A Career as a Financial Advisor
Navigating the financial needs of millions of American’s is a daunting task, but one the financial industry is certainly willing to try. According to research group Cerulli Associates, there were roughly 285,000 financial advisors in 2014, vying to manage the $84.9 trillion of America’s net worth.1, 2 So, as you’d expect, the wealth management business is highly competitive and constantly evolving.
What is a Financial Advisor?
Financial advisors (aka financial planners, wealth managers, stockbrokers) are licensed professionals that offer investment advice and services to various clients. They devise investment strategies, execute transactions and offer a myriad of financial products to meet the unique goals of their clients.
Most advisors work for larger, recognizable names but there is a trend towards financial advisors going independently and starting their own firm called Registered Independent Advisors (RIAs). Today’s financial advisor looks nothing like the stock brokers calling hot tips to clients as depicted in the movies. Now, advisors develop comprehensive financial plans encompassing different asset classes, both domestic and international, including equities, fixed income and real estate. Further, today’s advisors offer exposure to alternative investments like hedge funds, commodities, private equity, real estate and insurance.
Additionally, financial advisors are expected to act as fiduciaries for their clients, meaning they put the client’s interests above their own, always. This standard has been in place since the Investment Advisors Act of 1940. In the wake of the 2008 financial crisis, Dodd-Frank Reform Act increased the standards for advisors and brokers. There is some gray area as to which types of advisors fall under this scrutiny. But the trend is clear towards increased regulation of advisors, for the protection of their clients. The trend seems to be heading towards one uniform fiduciary standard.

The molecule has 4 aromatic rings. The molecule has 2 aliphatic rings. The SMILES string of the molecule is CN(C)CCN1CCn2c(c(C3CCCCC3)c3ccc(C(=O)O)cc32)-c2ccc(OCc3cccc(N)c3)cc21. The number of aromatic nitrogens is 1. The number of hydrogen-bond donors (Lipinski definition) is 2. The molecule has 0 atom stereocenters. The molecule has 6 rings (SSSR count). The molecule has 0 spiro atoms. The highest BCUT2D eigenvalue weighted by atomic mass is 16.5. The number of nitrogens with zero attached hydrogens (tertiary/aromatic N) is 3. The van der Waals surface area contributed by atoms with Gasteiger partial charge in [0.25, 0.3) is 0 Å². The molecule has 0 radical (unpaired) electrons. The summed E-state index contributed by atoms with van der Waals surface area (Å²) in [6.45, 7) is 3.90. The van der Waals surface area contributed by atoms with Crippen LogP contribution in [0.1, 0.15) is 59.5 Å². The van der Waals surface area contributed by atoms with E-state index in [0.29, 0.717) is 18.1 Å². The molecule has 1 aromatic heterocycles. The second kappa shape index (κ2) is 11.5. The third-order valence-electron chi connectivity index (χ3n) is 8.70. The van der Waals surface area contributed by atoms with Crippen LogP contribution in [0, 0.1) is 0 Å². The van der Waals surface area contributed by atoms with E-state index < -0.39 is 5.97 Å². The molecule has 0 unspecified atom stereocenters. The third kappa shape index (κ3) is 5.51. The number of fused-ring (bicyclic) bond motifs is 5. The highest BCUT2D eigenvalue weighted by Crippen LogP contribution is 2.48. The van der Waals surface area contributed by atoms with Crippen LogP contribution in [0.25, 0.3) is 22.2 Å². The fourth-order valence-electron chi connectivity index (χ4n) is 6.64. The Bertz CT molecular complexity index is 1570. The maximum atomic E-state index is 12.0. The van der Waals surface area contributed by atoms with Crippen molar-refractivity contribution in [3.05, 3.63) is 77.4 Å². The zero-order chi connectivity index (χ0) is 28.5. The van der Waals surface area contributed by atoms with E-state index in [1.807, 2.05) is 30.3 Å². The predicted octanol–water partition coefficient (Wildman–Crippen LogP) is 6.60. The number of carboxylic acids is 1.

Who Needs a Financial Advisor?
The demand for financial services is enormous because there are so many financial needs a person encounters over their life. These needs range from banking services, college savings plans, buying a house, marital concerns, retirement planning, tax planning, risk management products and estate planning. With the complexity in meeting all these future needs, many people enlist the services of financial advisors who, if properly licensed, can address these. In the wake of the financial crisis, many people just feel more secure having their investments watched over by a licensed financial advisor.
One example of the role of a financial advisor can be seen with the baby boomers. With persistent low interest rates, it’s difficult to find investments that pay off. Financial advisors can offer, vet and provide access to various structured products, risk-management insurance products like annuities, all designed to provide above-market rate income to the purchaser.
Some may wonder why they need the services of a financial advisor. Some people certainly invest on their own and many invest passively, meaning they replicate a broad index like the S&P 500. Investing in this manner probably doesn’t require professional advice. But with the complexities of the various products, especially for high net worth or accredited clients, is easier to navigate with an advisor. Additionally, certain types of investments require a financial advisor for purchase. Participation in IPOs, private partnerships, many structured products and insurance related investments are examples of products that need to be purchased through advisors.